[Marxism] Obama lawyers argue to drop Yoo torture suit
lnp3 at panix.com
Mon Mar 9 07:47:28 MDT 2009
Obama lawyers argue to drop Yoo torture suit
Bob Egelko, Chronicle Staff Writer
Saturday, March 7, 2009
John Yoo, as a member of the Bush Justice Department, wro...
(03-06) 18:08 PST SAN FRANCISCO -- President Obama's Justice Department
defended former Bush administration lawyer John Yoo in a San Francisco
federal court Friday, arguing that a prisoner formerly held as an enemy
combatant had no right to sue Yoo for writing legal memos that allegedly
led to his detention and torture.
"We're not saying we condone torture," department attorney Mary Mason
said at a hearing on the government's request to dismiss a lawsuit filed
by Jose Padilla. But any recourse against a government lawyer "is for
the executive to decide, in the first instance, and for Congress to
decide," not the courts, she said.
"You're not saying that if high public officials commit clearly illegal
acts, a citizen subject to those acts has no remedy in this court?"
asked U.S. District Judge Jeffrey White.
Not unless Congress has expressly authorized a lawsuit, Mason replied.
She cited the argument the Justice Department made in Yoo's case last
year, with President George W. Bush still in office, that courts should
not interfere in executive decision-making, especially in wartime.
White did not indicate how or when he would rule.
Yoo, a UC Berkeley law professor now on leave to teach at Chapman
University in Orange County, wrote a series of memos on interrogation,
detention and presidential powers as an attorney in the Justice
Department's Office of Legal Counsel from 2001 to 2003.
The best-known memo, written to then-White House Counsel Alberto
Gonzales in 2002, said rough treatment of captives amounted to torture
only if it caused the same level of pain as "organ failure, impairment
of bodily function or even death." It also said the president may have
the power to authorize torture of enemy combatants.
Yoo also advised the Bush administration that the Geneva Conventions on
humane treatment of captives did not apply to terrorist suspects
classified as enemy combatants.
A 2001 Yoo memo, made public recently by the Obama administration, said
U.S. military forces could use "any means necessary" to seize and hold
terror suspects in the United States, without constitutional restrictions.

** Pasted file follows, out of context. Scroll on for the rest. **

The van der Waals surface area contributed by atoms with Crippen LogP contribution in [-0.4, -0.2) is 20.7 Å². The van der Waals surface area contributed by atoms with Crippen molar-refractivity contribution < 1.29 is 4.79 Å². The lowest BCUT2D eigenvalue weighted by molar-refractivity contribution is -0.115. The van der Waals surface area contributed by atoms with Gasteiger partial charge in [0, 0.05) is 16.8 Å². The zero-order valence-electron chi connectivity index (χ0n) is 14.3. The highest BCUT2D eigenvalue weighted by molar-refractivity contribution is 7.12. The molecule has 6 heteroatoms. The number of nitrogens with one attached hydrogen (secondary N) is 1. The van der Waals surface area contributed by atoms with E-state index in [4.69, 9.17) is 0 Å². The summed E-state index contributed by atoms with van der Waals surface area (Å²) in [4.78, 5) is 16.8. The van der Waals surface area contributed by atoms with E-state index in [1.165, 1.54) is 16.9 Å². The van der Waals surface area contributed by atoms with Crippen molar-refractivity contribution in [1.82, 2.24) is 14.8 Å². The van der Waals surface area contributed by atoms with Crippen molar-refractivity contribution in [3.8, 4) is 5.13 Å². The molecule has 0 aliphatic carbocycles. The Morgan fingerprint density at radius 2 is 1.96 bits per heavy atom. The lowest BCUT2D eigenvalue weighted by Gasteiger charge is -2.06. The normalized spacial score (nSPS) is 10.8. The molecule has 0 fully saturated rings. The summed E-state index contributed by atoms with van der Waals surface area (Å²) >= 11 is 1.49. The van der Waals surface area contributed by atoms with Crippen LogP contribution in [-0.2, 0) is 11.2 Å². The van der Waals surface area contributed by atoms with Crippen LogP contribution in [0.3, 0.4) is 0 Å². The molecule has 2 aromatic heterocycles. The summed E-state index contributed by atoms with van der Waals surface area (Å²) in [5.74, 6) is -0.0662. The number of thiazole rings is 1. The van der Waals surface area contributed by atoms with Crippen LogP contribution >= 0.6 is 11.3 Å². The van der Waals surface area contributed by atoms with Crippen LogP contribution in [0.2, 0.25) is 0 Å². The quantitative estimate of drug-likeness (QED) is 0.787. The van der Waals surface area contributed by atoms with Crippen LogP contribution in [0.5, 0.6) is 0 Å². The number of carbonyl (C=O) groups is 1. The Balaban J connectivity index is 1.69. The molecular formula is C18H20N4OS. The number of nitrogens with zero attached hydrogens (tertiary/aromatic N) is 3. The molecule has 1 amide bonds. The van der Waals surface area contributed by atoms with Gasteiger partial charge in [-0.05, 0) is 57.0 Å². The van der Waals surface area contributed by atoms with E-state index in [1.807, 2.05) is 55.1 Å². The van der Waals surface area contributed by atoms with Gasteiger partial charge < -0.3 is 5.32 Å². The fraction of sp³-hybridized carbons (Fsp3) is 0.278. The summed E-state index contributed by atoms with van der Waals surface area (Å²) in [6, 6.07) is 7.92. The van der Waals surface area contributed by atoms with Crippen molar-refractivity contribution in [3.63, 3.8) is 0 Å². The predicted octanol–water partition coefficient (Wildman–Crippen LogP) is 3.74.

Yoo's memos "left our client in a legal no-man's land," said Hope
Metcalfe, a Yale Law School teacher who represents Padilla. His suit
alleges that Yoo, as a member of Bush's War Council, helped to devise
detention and interrogation policies and knowingly breached
constitutional standards in his memos to provide legal cover for those
Padilla, a U.S. citizen and Muslim convert, was arrested in Chicago in
2002 and accused by the Bush administration of plotting with al Qaeda to
detonate a radioactive "dirty bomb."
Declared an enemy combatant, Padilla was held in a brig for 3 1/2 years
before being charged with taking part in an unrelated conspiracy to
provide money and supplies to Islamic extremist groups. He was convicted
and sentenced to 17 years in federal prison. He has appealed.
Padilla's lawsuit covers his time in the brig. His lawyers say he was
illegally held as an enemy combatant, kept in isolation, confined in
painful stress positions for prolonged periods, subjected to sleep
deprivation and sensory deprivation, and threatened with harm to his
family and with transfer to a nation where he would be tortured.
Obama prohibited most of those methods shortly after taking office.
Padilla claims Yoo was partly responsible for his treatment. Although
government lawyers normally cannot be sued for legal advice, his suit
accuses Yoo of stepping outside a lawyer's proper role and giving advice
he knew was unconstitutional.
Mason, the Justice Department lawyer, said Yoo had no authority over
Padilla and merely "gave very general advice about very general
problems" for Bush to decide. Any court scrutiny of Yoo's actions
"requires inquiry into the highest levels of the United States
government," she said.
Padilla has a similar suit pending in South Carolina, where he was held,
against former Defense Secretary Donald Rumsfeld, former Attorney
General John Ashcroft and other administration officials.
E-mail Bob Egelko at begelko at sfchronicle.com.
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